Despite falling this year, Vietnam's gender imbalance at birth continues to cause alarm.
Vietnam needs some VND3 trillion ($141 million) for projects aimed at addressing the gender imbalance at birth by 2020.
The Ministry of Health (MoH) said in its latest survey that the imbalance fell for the first time this year after rising constantly for the last several years.
According to the survey conducted by the General Department of Population and Family Planning under MoH, the gender ratio at birth in Vietnam is 112.4 boys to 100 girls, a fall from the 113.8 to 100 recorded in 2013. The survey was released on December 18.
The result comes from initial efforts to reduce the gender imbalance at birth conducted in recent years, said Mr. Nguyen Van Tan, Deputy Director General of the Department, adding that more action is needed to reach a sustainable reduction in the future.
Vietnam has had a gender imbalance at birth since 2006 and the situation has worsened every year since, according to MoH. In 2009 the ratio was 110.6/100, which increased to 111.2/100 in 2010, 111.9/100 in 2011, and 112.3/100 in 2012.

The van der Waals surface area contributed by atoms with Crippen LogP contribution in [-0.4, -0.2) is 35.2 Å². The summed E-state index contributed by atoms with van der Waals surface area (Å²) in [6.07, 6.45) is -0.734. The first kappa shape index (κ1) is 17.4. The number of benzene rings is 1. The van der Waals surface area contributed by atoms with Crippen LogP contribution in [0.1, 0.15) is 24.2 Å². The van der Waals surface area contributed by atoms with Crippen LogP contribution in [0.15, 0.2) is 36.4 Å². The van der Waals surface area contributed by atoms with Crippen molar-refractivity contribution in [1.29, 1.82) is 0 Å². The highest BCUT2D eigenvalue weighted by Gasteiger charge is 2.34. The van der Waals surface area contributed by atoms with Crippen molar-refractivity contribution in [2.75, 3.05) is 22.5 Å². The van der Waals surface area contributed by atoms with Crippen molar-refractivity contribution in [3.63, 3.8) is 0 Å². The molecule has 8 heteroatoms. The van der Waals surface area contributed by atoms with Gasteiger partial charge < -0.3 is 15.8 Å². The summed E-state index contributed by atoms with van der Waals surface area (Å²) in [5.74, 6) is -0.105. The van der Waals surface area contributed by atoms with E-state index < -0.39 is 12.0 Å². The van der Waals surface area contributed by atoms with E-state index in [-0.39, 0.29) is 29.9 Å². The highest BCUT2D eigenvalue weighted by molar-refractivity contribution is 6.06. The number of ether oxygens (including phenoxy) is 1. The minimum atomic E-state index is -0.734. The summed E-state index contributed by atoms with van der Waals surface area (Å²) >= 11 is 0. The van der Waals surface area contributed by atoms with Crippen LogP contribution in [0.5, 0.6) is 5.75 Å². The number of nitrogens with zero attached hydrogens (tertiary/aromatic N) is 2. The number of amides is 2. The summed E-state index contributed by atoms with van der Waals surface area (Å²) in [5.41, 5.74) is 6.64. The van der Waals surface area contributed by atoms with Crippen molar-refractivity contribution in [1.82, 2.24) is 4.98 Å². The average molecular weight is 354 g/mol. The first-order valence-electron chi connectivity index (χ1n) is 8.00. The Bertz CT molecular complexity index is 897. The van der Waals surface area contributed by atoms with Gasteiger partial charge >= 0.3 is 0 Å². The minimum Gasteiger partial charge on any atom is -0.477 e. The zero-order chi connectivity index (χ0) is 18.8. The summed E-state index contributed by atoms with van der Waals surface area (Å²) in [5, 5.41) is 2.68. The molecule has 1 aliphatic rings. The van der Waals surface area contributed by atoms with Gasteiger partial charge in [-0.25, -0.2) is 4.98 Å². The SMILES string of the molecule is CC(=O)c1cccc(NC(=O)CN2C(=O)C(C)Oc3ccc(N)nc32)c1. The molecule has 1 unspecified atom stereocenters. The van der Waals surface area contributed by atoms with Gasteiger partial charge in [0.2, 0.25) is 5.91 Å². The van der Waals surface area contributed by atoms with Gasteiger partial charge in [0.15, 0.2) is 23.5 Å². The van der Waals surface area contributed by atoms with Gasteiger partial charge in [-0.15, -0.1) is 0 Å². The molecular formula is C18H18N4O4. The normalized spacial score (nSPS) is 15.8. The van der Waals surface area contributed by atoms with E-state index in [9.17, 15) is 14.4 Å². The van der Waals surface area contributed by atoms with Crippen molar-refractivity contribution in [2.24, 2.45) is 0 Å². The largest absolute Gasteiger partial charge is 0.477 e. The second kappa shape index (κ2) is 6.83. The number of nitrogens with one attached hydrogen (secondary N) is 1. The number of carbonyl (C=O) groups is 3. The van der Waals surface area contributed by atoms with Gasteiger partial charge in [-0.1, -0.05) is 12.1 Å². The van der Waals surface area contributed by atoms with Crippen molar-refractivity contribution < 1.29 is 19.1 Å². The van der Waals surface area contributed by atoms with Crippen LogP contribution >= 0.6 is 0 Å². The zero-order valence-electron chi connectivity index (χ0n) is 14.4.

In 2013 it stood at 113.8/100 before climbing to 114/100 in the January - June period this year; the rate forecast for 2018. This discrepancy will likely leave 2 to 4 million men of marriageable age being unable to find a wife by 2050.
As at the end of April Vietnam’s total population was 90.49 million, ranking the country the 13th largest in the world and third largest in Southeast Asia, according to the General Statistics Office (GSO). On average the population has increased by 930,000 people each year over the last five years.
Ho Chi Minh City, Hanoi and northern Thanh Hoa province are the three most populous regions, with respective populations of 7.95 million, 7.06 million, and 3.49 million.
Average annual population growth was 1.06 per cent in the 2009-2014 period and over 1.2 per cent in the 1999-2009 period. The fertility rate was 2.09 births per woman - the lowest in the last 35 years, according to the GSO.
However, the male to female ratio at birth has been alarming, at 1.12, higher than 1.1 in 2009 and the normal ratio of 1.04-1.06. Remarkably, the ratio reached 1.13 in rural areas and 1.1 in urban areas.
Average life expectancy in Vietnam stands at 73.2 years, or 70.6 for men and 76 for women. With a dependent population of 44 per cent and an over-65 population of 7.1 per cent, Vietnam is still experiencing a "golden population structure", MoH said.